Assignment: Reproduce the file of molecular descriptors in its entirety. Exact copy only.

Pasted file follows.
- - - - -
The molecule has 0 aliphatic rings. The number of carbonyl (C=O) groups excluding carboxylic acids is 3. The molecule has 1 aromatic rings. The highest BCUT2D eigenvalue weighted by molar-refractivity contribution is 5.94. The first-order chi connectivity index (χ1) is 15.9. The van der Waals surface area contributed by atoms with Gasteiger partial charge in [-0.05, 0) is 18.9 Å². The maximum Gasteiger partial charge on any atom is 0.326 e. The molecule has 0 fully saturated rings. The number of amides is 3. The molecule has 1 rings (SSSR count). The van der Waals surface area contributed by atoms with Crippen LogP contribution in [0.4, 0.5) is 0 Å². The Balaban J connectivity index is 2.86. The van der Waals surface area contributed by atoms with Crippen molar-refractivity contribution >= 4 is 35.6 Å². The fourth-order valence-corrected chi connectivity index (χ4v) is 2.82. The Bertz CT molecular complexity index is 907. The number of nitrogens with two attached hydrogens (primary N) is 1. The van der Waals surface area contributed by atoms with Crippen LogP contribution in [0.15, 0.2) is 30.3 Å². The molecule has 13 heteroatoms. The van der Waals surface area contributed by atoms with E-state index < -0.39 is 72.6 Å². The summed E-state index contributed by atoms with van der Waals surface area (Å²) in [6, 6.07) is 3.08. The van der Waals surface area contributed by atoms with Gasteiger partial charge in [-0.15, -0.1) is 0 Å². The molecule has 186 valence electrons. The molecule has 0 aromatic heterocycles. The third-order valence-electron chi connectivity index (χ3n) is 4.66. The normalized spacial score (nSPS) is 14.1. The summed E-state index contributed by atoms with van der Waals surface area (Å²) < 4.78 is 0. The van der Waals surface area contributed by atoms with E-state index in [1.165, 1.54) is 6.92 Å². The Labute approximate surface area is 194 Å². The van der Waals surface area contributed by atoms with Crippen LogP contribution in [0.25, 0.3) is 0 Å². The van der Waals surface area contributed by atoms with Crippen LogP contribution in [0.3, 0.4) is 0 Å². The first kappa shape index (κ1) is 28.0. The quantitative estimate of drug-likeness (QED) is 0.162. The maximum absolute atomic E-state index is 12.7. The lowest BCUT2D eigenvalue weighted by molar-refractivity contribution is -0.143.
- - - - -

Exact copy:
The molecule has 0 aliphatic rings. The number of carbonyl (C=O) groups excluding carboxylic acids is 3. The molecule has 1 aromatic rings. The highest BCUT2D eigenvalue weighted by molar-refractivity contribution is 5.94. The first-order chi connectivity index (χ1) is 15.9. The van der Waals surface area contributed by atoms with Gasteiger partial charge in [-0.05, 0) is 18.9 Å². The maximum Gasteiger partial charge on any atom is 0.326 e. The molecule has 0 fully saturated rings. The number of amides is 3. The molecule has 1 rings (SSSR count). The van der Waals surface area contributed by atoms with Crippen LogP contribution in [0.4, 0.5) is 0 Å². The Balaban J connectivity index is 2.86. The van der Waals surface area contributed by atoms with Crippen molar-refractivity contribution >= 4 is 35.6 Å². The fourth-order valence-corrected chi connectivity index (χ4v) is 2.82. The Bertz CT molecular complexity index is 907. The number of nitrogens with two attached hydrogens (primary N) is 1. The van der Waals surface area contributed by atoms with Crippen LogP contribution in [0.15, 0.2) is 30.3 Å². The molecule has 13 heteroatoms. The van der Waals surface area contributed by atoms with E-state index < -0.39 is 72.6 Å². The summed E-state index contributed by atoms with van der Waals surface area (Å²) in [6, 6.07) is 3.08. The van der Waals surface area contributed by atoms with Gasteiger partial charge in [-0.15, -0.1) is 0 Å². The molecule has 186 valence electrons. The molecule has 0 aromatic heterocycles. The third-order valence-electron chi connectivity index (χ3n) is 4.66. The normalized spacial score (nSPS) is 14.1. The summed E-state index contributed by atoms with van der Waals surface area (Å²) < 4.78 is 0. The van der Waals surface area contributed by atoms with E-state index in [1.165, 1.54) is 6.92 Å². The Labute approximate surface area is 194 Å². The van der Waals surface area contributed by atoms with Crippen LogP contribution in [0.25, 0.3) is 0 Å². The van der Waals surface area contributed by atoms with Crippen LogP contribution in [0.3, 0.4) is 0 Å². The first kappa shape index (κ1) is 28.0. The quantitative estimate of drug-likeness (QED) is 0.162. The maximum absolute atomic E-state index is 12.7. The lowest BCUT2D eigenvalue weighted by molar-refractivity contribution is -0.143.